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Kinto car subscription service starts this June

The world is changing, and more quickly than ever thanks to the ongoing pandemic. Of the challenges facing carmakers—autonomous driving, electrification, and shared mobility—it’s the latter one that is taking hold the fastest. Anyone who has foregone using their own car for the convenience of taking a Grab or Uber has had a taste of shared mobility.

Carmakers are of course jostling for their place in this new mobility landscape. Toyota Motor Corporation launched their mobility initiative in February 2019. Dubbed Kinto, the company is jointly funded by Toyota and Sumitomo Group. Kinto comes from the Japanese for “flying nimbus”: Kinto-un. Toyota wants you to think of it as the automotive equivalent of ‘the cloud’—an on-demand service that can adapt to users’ needs quickly and seamlessly.

For the Kinto service in Japan, there are two options: Kinto One, where the client drives one Toyota vehicle over a three-year period; and Kinto Select, where six Lexus vehicles are available over the three year period. The client pays an all-in monthly fixed fee—it already includes taxes, registration, and maintenance. Europe followed in 2020, with more type of services rolled out. These include a car-sharing type service, carpooling, and subscription type service. Toyota will be launching its own ride-hailing service soon.

In the Philippines, Toyota’s Kinto will be launching on 26 June 2020, with four models: Vios 1.5 G CVT, Rush 1.5 G CVT, Fortuner 4×2 G diesel, and Corolla 1.8 Hybrid. Dubbed Kinto One, the service will be available in all of the brand’s Metro Manila dealers, with expansion to other areas by next year.

Clients can choose between a three-year or four-year program. A customer gets his choice of car, use it according to the terms and conditions of the Kinto program, and then return the car at the end, with the option to then subscribe to a brand new vehicle.

Ms. Cristina Arevalo of Toyota Motor Philippines cites the main advantages of the Kinto program versus a traditional lease: no downpayment, a fixed monthly subscription fee, full vehicle service including preventive maintenance, and vehicle registration. Comprehensive insurance is also included.

How much will the service cost? “Cost will vary depending on model to be availed, but its cost cannot be compared with typical financing cost. Unlike regular vehicle financing where a customer pays mainly for vehicle purchase, Kinto One includes other benefits rolled into one package,” according to Ms. Arevalo.

Any Filipino citizen with at least a two-year employment record and a major credit card can qualify for Kinto. Foreigners residing or working in Metro Manila will need just a local deposit account and a valid international or Philippine driver’s license.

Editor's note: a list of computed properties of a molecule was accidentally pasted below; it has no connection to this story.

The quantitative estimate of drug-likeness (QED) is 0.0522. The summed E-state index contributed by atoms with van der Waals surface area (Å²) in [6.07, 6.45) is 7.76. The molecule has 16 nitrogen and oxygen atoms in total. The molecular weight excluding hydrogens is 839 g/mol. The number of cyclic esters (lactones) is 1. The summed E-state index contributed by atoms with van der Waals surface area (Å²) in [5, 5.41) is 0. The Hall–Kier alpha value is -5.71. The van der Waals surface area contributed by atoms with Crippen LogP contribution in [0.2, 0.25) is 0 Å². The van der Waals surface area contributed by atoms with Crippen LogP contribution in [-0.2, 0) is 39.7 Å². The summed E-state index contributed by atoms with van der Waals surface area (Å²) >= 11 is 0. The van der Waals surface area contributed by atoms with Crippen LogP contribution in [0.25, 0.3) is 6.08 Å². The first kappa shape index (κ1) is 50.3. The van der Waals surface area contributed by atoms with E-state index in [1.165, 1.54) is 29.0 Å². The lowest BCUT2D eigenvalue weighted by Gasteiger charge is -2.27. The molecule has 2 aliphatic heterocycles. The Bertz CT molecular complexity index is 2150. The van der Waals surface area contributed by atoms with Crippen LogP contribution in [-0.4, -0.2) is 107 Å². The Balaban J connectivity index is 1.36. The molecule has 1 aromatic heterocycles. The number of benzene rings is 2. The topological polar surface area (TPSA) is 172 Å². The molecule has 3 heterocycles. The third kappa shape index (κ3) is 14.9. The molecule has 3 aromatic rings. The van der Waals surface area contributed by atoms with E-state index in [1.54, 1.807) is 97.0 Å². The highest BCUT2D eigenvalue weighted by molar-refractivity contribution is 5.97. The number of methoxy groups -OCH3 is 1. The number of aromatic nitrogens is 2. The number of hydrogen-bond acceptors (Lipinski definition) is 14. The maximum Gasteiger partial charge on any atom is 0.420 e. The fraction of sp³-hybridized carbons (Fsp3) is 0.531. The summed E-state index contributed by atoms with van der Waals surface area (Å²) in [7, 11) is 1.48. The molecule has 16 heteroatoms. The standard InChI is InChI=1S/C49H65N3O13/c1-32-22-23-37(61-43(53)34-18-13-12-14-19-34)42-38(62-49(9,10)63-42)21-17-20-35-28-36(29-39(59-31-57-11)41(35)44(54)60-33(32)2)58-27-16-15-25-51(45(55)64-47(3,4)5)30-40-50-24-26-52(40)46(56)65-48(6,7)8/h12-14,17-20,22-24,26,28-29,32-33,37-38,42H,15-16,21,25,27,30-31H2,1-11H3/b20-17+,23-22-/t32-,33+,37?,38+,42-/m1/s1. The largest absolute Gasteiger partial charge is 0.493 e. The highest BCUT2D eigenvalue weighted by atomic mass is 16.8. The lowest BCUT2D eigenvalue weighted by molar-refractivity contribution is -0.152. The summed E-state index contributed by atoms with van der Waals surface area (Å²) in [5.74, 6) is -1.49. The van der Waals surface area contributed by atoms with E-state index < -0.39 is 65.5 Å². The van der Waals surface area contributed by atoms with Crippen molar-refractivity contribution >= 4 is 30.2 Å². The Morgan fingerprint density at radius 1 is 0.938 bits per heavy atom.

It makes sense that the initial batch of Kinto vehicles are the practical ones. Inclusion of the Corolla hybrid means that owning such a vehicle becomes a very simple proposition, and removes some of the unknowns that may be hindering a customer from choosing a hybrid. We are of course hoping that more interesting cars can be added to the mix, including the Lexus lineup, as is available in Japan. Practical vehicles like pickups and MPVs may also be ripe for inclusion here. And then there’s the dream—having a subscription to the company’s sports cars. Calling up a GR Supra, Lexus IS sedan, or Lexus RC or LC coupe like cueing up the next episode of Star Trek may be possible one day—sometimes a fantasy can become real.

The service is just the beginning of Toyota’s vision for future mobility. Once Toyota has established its base, Kinto can evolve into more of a ride-sharing or ride-hailing application, with the company’s futuristic e-Palette autonomous vehicle being one milestone.

Indeed, the program is still quite new. “Kinto One started in Japan in early 2019 and the pilot run in Thailand and Indonesia started only in Q4 of 2019. Since it is a very new ‘usership’ program for individuals, it still too early to judge the success of the program. We expect that it will take some time before customers realize the benefits of Kinto One as an alternative to car ownership,” shares Ms. Arevalo.

The financial market’s sentiment may not be in carmakers’ favor—companies that are highly-valued tend not to own a lot of physical assets, as in the case of Uber and Airbnb. We think that carmakers have a good shot, since they know the market very well and can quickly adjust their offerings to suit. With their dominant market share in the Philippines, and philosphy of placing customer satisfaction first, Toyota—with Lexus—might just be the brand to pull it off.

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